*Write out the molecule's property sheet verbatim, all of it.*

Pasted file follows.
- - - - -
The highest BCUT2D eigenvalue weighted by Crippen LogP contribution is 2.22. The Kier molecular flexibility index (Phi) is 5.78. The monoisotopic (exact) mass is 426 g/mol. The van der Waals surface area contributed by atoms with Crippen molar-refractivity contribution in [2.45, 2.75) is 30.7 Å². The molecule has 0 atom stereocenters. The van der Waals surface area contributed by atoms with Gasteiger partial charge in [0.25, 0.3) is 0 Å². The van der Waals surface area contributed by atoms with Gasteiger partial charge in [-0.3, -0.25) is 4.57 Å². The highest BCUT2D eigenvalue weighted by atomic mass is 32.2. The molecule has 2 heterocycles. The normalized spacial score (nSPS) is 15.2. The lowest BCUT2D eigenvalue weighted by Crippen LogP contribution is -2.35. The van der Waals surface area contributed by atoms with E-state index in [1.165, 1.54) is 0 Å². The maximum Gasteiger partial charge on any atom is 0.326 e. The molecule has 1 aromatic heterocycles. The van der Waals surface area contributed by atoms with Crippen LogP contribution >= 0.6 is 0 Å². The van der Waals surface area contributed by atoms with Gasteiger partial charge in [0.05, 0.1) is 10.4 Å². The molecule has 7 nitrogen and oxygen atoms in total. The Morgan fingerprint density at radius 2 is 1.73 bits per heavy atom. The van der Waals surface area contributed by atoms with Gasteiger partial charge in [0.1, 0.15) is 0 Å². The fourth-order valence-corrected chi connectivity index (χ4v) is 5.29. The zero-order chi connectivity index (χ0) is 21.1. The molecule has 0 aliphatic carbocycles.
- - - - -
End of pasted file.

The highest BCUT2D eigenvalue weighted by Crippen LogP contribution is 2.22. The Kier molecular flexibility index (Phi) is 5.78. The monoisotopic (exact) mass is 426 g/mol. The van der Waals surface area contributed by atoms with Crippen molar-refractivity contribution in [2.45, 2.75) is 30.7 Å². The molecule has 0 atom stereocenters. The van der Waals surface area contributed by atoms with Gasteiger partial charge in [0.25, 0.3) is 0 Å². The van der Waals surface area contributed by atoms with Gasteiger partial charge in [-0.3, -0.25) is 4.57 Å². The highest BCUT2D eigenvalue weighted by atomic mass is 32.2. The molecule has 2 heterocycles. The normalized spacial score (nSPS) is 15.2. The lowest BCUT2D eigenvalue weighted by Crippen LogP contribution is -2.35. The van der Waals surface area contributed by atoms with E-state index in [1.165, 1.54) is 0 Å². The maximum Gasteiger partial charge on any atom is 0.326 e. The molecule has 1 aromatic heterocycles. The van der Waals surface area contributed by atoms with Crippen LogP contribution >= 0.6 is 0 Å². The van der Waals surface area contributed by atoms with Gasteiger partial charge in [0.05, 0.1) is 10.4 Å². The molecule has 7 nitrogen and oxygen atoms in total. The Morgan fingerprint density at radius 2 is 1.73 bits per heavy atom. The van der Waals surface area contributed by atoms with Gasteiger partial charge in [0.1, 0.15) is 0 Å². The fourth-order valence-corrected chi connectivity index (χ4v) is 5.29. The zero-order chi connectivity index (χ0) is 21.1. The molecule has 0 aliphatic carbocycles.